As we count the 50 days between Pesach and Shavuot, as we go from Egypt to Sinai to receive the Torah, we should do more than just count.
We should study Torah each day, especially if that is not our normal practice. One can study the weekly Torah portion (the complete portion, not the minimalist triennial version). There are seven aliyot in each portion, so it is easy to use one aliyah a day for study.
Another way to study Torah is by delving into the volumes of insights by Rabbi Lord Jonathan Sacks, or our own Rabbi Shmuel Goldin, or such volumes as the JPS Torah Commentary, its Miqra’ot Gedolot series, and the late Rabbi W. Gunther Plaut’s Torah: A Modern Commentary. An excellent entry point to Torah study is the six-volume “Studies In” series by Nehama Leibowitz.
True, the Torah has been studied inside out for at least 3,000 years. Yet, as our understanding of things grows, so too does our understanding of the words of the Torah.
There always is something new to be found in these ancient words. That is how two words that open Leviticus 19:11, “lo tignovu,” “do not steal,” become a law against copyright infringement, or how “lifnei iver,” do not put a stumbling block “before the blind” (Leviticus 19:14) becomes the Torah’s freedom of information act.
Then there is the exhilaration of the aha moment, when a light bulb goes off above your head and you find in the words of Torah something that has always been there (at least to the beholder), but no one seems to have noticed before.
As examples, let me give you my two recent aha moments.
The first has to do with conversion to Israelite religion (meaning Judaism). Supposedly, the Torah says absolutely nothing about conversion, or how it is accomplished. Syrian Jews, especially, reject the validity of conversion because of this.
As I was studying one of the Torah readings during Pesach, I realized that the Torah does discuss conversion, does approve of it, and does tell us how to accomplish it. It does not do so overtly, however, because it takes conversion for granted. It accepts conversion as a given.
This is what the Torah says in Exodus 12:43-48: “The Lord said to Moses and Aaron: This is the law of the Passover offering: No [non-Israelite] foreigner shall eat of it. But any [non-Israelite] slave a person has bought may eat of it once he has been circumcised. No [non-Israelite] bound or hired laborer shall eat of it….The whole community of Israel shall offer it. If a [non-Israelite] stranger who dwells with you would offer the Passover to the Lord, all his males must be circumcised; then he shall be admitted to offer it; he shall then be as a citizen of the country. But no uncircumcised person may eat of it.”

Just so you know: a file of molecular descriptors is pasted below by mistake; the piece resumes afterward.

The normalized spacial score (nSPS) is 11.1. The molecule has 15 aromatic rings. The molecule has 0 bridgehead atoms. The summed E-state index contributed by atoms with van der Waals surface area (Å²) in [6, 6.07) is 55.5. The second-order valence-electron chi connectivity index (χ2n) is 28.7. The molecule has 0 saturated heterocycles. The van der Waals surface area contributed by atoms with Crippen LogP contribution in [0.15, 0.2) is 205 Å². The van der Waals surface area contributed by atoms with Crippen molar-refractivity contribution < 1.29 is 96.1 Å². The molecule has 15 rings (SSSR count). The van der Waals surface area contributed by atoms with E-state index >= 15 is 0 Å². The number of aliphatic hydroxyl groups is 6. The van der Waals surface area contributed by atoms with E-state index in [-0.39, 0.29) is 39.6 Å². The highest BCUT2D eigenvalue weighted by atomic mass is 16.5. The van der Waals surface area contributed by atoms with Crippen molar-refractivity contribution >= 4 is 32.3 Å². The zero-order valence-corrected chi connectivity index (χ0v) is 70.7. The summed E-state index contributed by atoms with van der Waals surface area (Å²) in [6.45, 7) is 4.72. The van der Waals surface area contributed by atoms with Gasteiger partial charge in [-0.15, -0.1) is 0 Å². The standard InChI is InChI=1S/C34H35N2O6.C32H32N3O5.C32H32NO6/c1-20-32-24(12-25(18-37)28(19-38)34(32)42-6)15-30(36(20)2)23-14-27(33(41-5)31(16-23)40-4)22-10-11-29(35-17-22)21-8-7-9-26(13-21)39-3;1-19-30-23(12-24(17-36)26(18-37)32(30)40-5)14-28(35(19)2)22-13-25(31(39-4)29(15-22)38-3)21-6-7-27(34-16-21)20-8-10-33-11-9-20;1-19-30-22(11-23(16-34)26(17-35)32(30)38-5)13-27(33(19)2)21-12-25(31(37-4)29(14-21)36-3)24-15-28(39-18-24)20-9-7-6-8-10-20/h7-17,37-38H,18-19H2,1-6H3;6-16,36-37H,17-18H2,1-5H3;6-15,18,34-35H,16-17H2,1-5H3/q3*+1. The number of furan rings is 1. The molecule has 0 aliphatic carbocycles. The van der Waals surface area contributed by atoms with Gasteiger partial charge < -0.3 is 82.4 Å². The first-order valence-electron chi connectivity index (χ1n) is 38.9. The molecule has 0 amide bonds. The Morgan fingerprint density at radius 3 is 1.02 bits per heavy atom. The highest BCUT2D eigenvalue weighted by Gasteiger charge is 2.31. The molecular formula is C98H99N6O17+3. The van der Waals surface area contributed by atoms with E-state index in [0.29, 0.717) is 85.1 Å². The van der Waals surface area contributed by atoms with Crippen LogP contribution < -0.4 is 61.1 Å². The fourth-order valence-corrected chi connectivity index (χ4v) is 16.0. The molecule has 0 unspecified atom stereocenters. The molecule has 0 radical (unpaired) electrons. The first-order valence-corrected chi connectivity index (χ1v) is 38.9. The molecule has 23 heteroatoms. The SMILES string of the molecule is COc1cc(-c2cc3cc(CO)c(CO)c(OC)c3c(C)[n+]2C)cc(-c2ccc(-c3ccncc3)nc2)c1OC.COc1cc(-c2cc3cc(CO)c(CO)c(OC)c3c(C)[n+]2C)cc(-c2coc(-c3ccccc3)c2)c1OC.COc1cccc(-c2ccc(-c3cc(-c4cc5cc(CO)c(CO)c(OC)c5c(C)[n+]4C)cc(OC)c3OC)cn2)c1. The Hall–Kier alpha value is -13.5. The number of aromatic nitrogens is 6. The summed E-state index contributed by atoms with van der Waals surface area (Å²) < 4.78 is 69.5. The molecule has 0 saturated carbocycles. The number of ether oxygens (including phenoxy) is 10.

Put another way, only Israelites (meaning Jews) may bring the Passover offering. This is not discriminatory; it is simply common sense. The Passover offering recalls the night God passed over Israelite homes, sparing their firstborn the fate of all the other firstborn in Egypt, regardless of nationality. For a non-Jew to bring the Passover offering is akin to thanking God for killing non-Jewish firstborns. If these non-Jews do want to make the offering, however, they must be circumcised first.
In other words, they must convert first.
When the Torah mentions “circumcision,” it refers only to brit milah, the covenant of circumcision, the means by which males become Jews. So when it says non-Jews can bring the Passover offering once they are circumcised, it is talking about conversion and its method. It also is saying that once converted, Israel’s past becomes the convert’s past, as well. His or her firstborn also were saved. He or she, too, left Egypt on the journey to Sinai and the Land of Israel.
Couple this, say, with Deuteronomy 23:8-9, which allows Edomites and Egyptians to enter “the congregation of the Lord in the third generation,” and the activities of Abraham (Maimonides, in Mishneh Torah Laws of Pagan Worship Chapter 1, has Abraham amassing converts 35 years even before we encounter him in Genesis 12). Clearly, the Torah assumes the propriety of conversion and details its method for men. (That immersion in a mikvah is not mentioned in Exodus 12:43-48 probably is because, at that point, there was yet no concept of purity.)
The second aha moment came on the last day of Pesach, when the festival calendar was read from Deuteronomy (verse 16:16). Here is the relevant text: “Three times a year — on the Feast of Unleavened Bread, on the Feast of Weeks, and on the Feast of Booths — all your males shall appear before the Lord your God in the place that He will choose.”
Most everyone accepts that when God tells Moses to speak to the Israelites, He almost always means just the men. If so, why say “all your males shall” here? Why not simply say “you shall”? I believe it is because “you shall” always includes both men and women, unless the commandment involved is gender-specific. Here, males are singled out because otherwise women, too, would be obligated. Yet someone has to stay home and mind the store, or the farm, or the family. In those days, especially, it was a lot easier for the men to leave for several days than it was for the women to do so, and certainly not three times a year.
I just had another aha moment. Could this be what gave someone centuries later the idea to exempt women from most positive time-bound commandments — an exemption the Torah knows nothing about?
If so, this could have a profound effect on the time-bound exemption, because it would limit it to only the most extreme hardships, not merely for such matters as donning tefillin, say.
Seriously, the aha moment is such a wonderful and exhilarating experience. Count the days between now and Shavuot, but also study some Torah and perhaps experience an aha moment or two for yourself.